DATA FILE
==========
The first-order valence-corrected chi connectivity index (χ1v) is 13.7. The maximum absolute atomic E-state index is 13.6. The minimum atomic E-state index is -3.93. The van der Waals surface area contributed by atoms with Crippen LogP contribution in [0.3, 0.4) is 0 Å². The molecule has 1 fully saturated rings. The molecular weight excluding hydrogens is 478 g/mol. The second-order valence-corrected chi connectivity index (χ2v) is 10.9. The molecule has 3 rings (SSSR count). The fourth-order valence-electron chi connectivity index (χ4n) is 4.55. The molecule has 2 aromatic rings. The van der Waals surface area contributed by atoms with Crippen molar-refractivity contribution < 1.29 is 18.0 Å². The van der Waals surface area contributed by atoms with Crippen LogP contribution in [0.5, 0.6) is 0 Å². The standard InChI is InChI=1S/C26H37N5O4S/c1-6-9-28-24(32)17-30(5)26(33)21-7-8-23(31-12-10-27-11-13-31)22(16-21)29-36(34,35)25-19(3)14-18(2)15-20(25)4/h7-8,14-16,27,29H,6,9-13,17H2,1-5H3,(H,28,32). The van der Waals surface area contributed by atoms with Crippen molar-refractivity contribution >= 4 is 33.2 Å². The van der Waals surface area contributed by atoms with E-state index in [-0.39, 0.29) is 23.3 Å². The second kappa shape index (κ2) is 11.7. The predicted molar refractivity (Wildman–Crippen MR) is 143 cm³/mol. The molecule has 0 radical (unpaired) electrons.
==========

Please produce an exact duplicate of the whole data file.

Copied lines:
The first-order valence-corrected chi connectivity index (χ1v) is 13.7. The maximum absolute atomic E-state index is 13.6. The minimum atomic E-state index is -3.93. The van der Waals surface area contributed by atoms with Crippen LogP contribution in [0.3, 0.4) is 0 Å². The molecule has 1 fully saturated rings. The molecular weight excluding hydrogens is 478 g/mol. The second-order valence-corrected chi connectivity index (χ2v) is 10.9. The molecule has 3 rings (SSSR count). The fourth-order valence-electron chi connectivity index (χ4n) is 4.55. The molecule has 2 aromatic rings. The van der Waals surface area contributed by atoms with Crippen molar-refractivity contribution < 1.29 is 18.0 Å². The van der Waals surface area contributed by atoms with Crippen LogP contribution in [0.5, 0.6) is 0 Å². The standard InChI is InChI=1S/C26H37N5O4S/c1-6-9-28-24(32)17-30(5)26(33)21-7-8-23(31-12-10-27-11-13-31)22(16-21)29-36(34,35)25-19(3)14-18(2)15-20(25)4/h7-8,14-16,27,29H,6,9-13,17H2,1-5H3,(H,28,32). The van der Waals surface area contributed by atoms with Crippen molar-refractivity contribution >= 4 is 33.2 Å². The van der Waals surface area contributed by atoms with E-state index in [-0.39, 0.29) is 23.3 Å². The second kappa shape index (κ2) is 11.7. The predicted molar refractivity (Wildman–Crippen MR) is 143 cm³/mol. The molecule has 0 radical (unpaired) electrons.